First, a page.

Now’s a Good Time to Daydream About These Magical Greek Islands
We could really go for some Mediterranean right about now.
Note: We know COVID-19 is impacting travel plans right now. For a little inspiration, we’ll continue to share stories from our favorite places around the world so you can keep daydreaming about your next adventure.
Greece is the most beautiful country in the world, says every Greek person ever. They’re not bluffing. Look no further than the legendary Greek Isles, where postcard-perfect beaches make for the best sunsets, an “anything goes attitude” makes for the best locals, and perpetually sunny climes make for the freshest, most flavorful olives and tomatoes you will ever taste.
On this side of the Mediterranean, old-world wonders like retro tavernas, archeological sites, and ancient villas blur the line between past and present. And right now, we could all surely use a dose of time travel.
Jump into a world sans travel bans and quarantine, where your only concerns are how long to nap and how much ouzo is too much ouzo. Out of the thousands of Greece’s islands, here is an extraordinary handful.
HydraWelcome to the St. Tropez of Greece, where the Beatles, Rolling Stones, and Leonard Cohen paved the way for cashed-up bohos, yacht folk, and Greek Glamazons. Hydra’s good looks are undeniable, but there’s more here than meets the eye. Alas, since it’s less than two hours away from Athens by ferry, people rarely really get to know it. Splurge on the overnight experience once the day-trippers have gone back to the capital.
There are no cars, just horse-drawn carriages, but the best way to explore this tiny island is on foot. Wandering the cobblestone streets, just follow the sound of plucky bouzouki folk music to time-warp tavernas handing out ouzo shots, sirtaki (Greek traditional dance) extravaganzas, and seaside restaurants serving decadent seafood platters.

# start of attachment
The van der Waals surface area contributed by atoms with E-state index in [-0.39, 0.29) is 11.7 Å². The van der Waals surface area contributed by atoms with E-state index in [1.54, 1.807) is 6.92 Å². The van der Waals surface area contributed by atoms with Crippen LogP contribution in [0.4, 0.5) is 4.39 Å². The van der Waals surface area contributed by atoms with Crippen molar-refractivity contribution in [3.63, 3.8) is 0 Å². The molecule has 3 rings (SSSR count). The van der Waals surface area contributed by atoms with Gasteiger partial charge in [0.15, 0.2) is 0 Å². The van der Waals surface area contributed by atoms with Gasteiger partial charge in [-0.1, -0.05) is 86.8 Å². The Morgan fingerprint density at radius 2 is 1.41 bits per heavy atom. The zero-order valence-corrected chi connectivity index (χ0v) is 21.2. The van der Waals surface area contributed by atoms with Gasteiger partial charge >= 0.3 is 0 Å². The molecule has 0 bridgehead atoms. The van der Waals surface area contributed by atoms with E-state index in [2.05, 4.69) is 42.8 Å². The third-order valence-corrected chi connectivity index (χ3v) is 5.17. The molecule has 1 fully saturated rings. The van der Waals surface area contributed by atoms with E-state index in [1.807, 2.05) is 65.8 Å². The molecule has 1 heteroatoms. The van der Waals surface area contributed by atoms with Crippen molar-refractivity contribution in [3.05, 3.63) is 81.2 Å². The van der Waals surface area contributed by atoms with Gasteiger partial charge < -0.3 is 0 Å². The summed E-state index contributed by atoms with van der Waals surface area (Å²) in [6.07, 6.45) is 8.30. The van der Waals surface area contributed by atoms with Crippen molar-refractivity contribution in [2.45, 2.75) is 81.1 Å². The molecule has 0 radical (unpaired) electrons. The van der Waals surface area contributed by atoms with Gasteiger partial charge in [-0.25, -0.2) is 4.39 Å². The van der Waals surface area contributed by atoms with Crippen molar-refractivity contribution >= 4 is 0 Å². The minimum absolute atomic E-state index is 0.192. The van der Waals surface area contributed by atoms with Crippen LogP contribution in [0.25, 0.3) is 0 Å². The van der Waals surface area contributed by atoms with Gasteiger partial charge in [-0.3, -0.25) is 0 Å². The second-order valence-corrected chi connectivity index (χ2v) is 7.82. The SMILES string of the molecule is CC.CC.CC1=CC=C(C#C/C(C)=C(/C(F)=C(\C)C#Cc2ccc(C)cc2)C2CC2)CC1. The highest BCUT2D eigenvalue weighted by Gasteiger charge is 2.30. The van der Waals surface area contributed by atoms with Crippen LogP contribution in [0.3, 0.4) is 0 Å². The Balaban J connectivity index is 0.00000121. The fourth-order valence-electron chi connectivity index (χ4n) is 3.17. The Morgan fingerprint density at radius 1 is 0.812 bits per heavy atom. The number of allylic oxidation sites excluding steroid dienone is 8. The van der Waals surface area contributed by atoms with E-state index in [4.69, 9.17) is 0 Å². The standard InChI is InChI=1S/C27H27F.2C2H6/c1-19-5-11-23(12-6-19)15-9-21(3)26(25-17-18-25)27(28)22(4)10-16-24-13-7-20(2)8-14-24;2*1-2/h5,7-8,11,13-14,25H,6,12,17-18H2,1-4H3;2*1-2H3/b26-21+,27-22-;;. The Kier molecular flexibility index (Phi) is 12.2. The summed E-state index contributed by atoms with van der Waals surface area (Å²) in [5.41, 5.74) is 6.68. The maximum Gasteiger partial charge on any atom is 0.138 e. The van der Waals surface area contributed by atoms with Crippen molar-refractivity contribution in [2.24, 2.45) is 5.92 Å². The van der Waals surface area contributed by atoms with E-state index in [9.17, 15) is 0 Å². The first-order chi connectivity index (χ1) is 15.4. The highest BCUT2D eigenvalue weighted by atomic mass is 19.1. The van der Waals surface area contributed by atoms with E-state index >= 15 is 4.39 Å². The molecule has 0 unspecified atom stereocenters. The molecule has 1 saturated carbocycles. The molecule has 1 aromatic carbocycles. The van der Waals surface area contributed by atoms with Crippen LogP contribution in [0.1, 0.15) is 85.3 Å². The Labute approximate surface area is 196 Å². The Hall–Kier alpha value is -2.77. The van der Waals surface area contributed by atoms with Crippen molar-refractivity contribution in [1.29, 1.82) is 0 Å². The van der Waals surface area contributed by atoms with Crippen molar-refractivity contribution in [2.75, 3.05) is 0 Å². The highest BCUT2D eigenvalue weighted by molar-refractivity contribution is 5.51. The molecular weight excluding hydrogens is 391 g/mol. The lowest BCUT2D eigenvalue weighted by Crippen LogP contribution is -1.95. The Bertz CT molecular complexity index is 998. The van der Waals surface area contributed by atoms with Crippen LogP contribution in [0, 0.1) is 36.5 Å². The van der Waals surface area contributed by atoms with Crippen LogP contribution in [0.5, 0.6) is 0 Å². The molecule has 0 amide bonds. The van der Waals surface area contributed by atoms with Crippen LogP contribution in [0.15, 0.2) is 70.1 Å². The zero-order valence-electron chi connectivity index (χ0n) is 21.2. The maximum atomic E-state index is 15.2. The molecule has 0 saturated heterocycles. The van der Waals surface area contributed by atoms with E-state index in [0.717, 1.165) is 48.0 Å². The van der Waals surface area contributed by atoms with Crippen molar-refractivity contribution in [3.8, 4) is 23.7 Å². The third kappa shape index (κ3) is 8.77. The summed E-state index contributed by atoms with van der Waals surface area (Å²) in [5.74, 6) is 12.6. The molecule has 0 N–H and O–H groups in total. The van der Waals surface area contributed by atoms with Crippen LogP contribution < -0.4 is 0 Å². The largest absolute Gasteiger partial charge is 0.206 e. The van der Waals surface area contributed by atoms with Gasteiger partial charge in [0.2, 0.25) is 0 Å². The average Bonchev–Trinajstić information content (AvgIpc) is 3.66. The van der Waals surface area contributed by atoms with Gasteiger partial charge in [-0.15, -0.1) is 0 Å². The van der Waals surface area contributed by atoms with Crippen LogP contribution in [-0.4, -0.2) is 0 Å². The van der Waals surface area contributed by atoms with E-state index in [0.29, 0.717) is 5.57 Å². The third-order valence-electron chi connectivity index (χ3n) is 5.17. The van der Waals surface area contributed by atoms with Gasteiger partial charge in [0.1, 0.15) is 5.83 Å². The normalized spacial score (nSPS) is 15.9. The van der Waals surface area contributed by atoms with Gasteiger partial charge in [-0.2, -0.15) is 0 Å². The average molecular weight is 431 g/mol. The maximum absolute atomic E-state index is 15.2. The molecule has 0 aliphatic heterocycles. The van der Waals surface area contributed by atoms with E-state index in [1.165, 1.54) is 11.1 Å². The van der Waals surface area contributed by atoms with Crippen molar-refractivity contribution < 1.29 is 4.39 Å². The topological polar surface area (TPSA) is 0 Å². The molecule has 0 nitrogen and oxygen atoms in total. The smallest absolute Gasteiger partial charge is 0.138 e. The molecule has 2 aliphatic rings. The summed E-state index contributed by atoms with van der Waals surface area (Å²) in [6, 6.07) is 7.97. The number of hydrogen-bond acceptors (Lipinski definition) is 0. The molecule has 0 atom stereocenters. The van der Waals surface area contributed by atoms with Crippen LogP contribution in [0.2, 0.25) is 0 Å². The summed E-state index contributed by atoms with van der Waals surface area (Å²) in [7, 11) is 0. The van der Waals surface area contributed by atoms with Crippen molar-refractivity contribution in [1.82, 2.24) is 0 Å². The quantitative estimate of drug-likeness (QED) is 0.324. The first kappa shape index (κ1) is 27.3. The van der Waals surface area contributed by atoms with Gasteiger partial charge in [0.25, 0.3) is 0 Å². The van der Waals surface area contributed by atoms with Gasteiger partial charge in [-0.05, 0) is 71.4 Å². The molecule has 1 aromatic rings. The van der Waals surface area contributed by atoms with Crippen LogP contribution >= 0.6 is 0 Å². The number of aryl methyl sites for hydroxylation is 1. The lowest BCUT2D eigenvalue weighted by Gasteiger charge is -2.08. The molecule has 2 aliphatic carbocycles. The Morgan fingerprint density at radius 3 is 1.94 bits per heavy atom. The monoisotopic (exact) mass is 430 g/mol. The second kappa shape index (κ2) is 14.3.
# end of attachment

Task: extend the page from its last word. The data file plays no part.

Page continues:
RhodesIf you’re UV-starved and looking to spend all day outside, this is your trip. The sun shines about 300 days a year here, courtesy of the Greek sun god Helios who once ruled this island. Rhodes is packed with luxe resorts and silky strands outfitted with beach loungers and drink service. When you’re ready to put your sandals back on and emerge from the R&R, there’s plenty of history to discover in the Old Town, including a wonderful archaeology museum, Greece’s oldest synagogue, and an Ottoman hammam with a starry dome. Hiking up to the Acropolis of Lindos, the incredibly well-preserved temple ruins from 4th century BC, rewards with a killer view.
CreteThis is the original hipster health destination, true to sustainable organic everything in magnificent surroundings. The food is healthy, homegrown and affordable. Try the dakos (the Cretan take on bruschetta), olive oil-drenched octopus, and savory rice pilafs. It all goes down brilliantly with a bottle of vino or better yet, tsikoudia, the local gut-warming moonshine.
As Greece’s largest island, Crete is perfect for island-hoppers who can’t decide what to do and want a bit of everything. Cities and towns are totally different: In Heraklion, you’ll find fancy beach resorts and fascinating archaeological sites, while Chania and Rethymno offer Venetian and Turkish architecture as eye candy. Rustic tavernas open year-round, not just for high season, provide show-stopping views and “don’t give a damn” ambience that amplifies Crete’s charm.
SkiathosSmaller than Manhattan, Skiathos is but a morsel of the Aegean Islands, but it’s a tiny package of perfection you might recognize from Mamma Mia! There are 63 beaches to choose from, like the outrageously beautiful Koukounaries or pebble-strewn Lalaria. Those keen to get off the bus routes up to Old Town can explore remote coasts hidden by pine forest and hills via Sea-Doo, kayak, or boat.
Besides all the resplendent nature, Skiathos is also known for throwing a good party. Banana Beach is where the music gets loud and things stay hot even after dark, but even Old Town is known for breaking out into a block party on summer nights.
SantoriniBig with honeymooners and the cruise ship crowd, Santorini’s got that iconic rooftop view with ivory villas, stuccoed cave hotels, and pops of blue cascading down the hillside beneath the sunset. The only downside is all the other people, but that’s what private pools are for. Better yet, visit in the winter.